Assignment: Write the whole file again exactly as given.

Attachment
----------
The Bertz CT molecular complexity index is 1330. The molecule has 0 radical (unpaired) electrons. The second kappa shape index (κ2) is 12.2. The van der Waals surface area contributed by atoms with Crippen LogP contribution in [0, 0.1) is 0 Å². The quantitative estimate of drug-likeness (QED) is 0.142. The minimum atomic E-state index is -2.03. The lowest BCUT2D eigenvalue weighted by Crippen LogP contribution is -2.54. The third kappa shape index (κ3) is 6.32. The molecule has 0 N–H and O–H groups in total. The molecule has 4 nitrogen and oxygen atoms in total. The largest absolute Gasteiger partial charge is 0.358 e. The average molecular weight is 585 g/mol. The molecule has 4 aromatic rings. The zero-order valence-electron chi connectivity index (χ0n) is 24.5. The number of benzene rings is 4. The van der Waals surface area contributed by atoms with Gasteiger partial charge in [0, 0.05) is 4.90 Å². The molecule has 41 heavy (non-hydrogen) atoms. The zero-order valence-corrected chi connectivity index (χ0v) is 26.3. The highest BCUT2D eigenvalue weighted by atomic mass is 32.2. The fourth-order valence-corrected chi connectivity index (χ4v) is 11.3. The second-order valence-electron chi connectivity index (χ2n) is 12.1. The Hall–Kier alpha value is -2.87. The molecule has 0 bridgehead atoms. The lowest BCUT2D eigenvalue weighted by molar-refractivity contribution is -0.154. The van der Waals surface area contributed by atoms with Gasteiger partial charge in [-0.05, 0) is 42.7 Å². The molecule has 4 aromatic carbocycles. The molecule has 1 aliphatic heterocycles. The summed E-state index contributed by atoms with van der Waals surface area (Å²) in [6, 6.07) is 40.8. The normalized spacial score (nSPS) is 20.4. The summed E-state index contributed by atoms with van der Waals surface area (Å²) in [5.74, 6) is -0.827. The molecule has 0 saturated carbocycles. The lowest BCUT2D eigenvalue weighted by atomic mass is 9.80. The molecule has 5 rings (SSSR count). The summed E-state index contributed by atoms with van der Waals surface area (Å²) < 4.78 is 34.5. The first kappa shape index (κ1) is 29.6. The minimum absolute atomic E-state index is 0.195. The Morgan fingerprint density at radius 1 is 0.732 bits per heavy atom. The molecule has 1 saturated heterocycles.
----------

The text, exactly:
The Bertz CT molecular complexity index is 1330. The molecule has 0 radical (unpaired) electrons. The second kappa shape index (κ2) is 12.2. The van der Waals surface area contributed by atoms with Crippen LogP contribution in [0, 0.1) is 0 Å². The quantitative estimate of drug-likeness (QED) is 0.142. The minimum atomic E-state index is -2.03. The lowest BCUT2D eigenvalue weighted by Crippen LogP contribution is -2.54. The third kappa shape index (κ3) is 6.32. The molecule has 0 N–H and O–H groups in total. The molecule has 4 nitrogen and oxygen atoms in total. The largest absolute Gasteiger partial charge is 0.358 e. The average molecular weight is 585 g/mol. The molecule has 4 aromatic rings. The zero-order valence-electron chi connectivity index (χ0n) is 24.5. The number of benzene rings is 4. The van der Waals surface area contributed by atoms with Gasteiger partial charge in [0, 0.05) is 4.90 Å². The molecule has 41 heavy (non-hydrogen) atoms. The zero-order valence-corrected chi connectivity index (χ0v) is 26.3. The highest BCUT2D eigenvalue weighted by atomic mass is 32.2. The fourth-order valence-corrected chi connectivity index (χ4v) is 11.3. The second-order valence-electron chi connectivity index (χ2n) is 12.1. The Hall–Kier alpha value is -2.87. The molecule has 0 bridgehead atoms. The lowest BCUT2D eigenvalue weighted by molar-refractivity contribution is -0.154. The van der Waals surface area contributed by atoms with Gasteiger partial charge in [-0.05, 0) is 42.7 Å². The molecule has 4 aromatic carbocycles. The molecule has 1 aliphatic heterocycles. The summed E-state index contributed by atoms with van der Waals surface area (Å²) in [6, 6.07) is 40.8. The normalized spacial score (nSPS) is 20.4. The summed E-state index contributed by atoms with van der Waals surface area (Å²) in [5.74, 6) is -0.827. The molecule has 0 saturated carbocycles. The lowest BCUT2D eigenvalue weighted by atomic mass is 9.80. The molecule has 5 rings (SSSR count). The summed E-state index contributed by atoms with van der Waals surface area (Å²) < 4.78 is 34.5. The first kappa shape index (κ1) is 29.6. The minimum absolute atomic E-state index is 0.195. The Morgan fingerprint density at radius 1 is 0.732 bits per heavy atom. The molecule has 1 saturated heterocycles.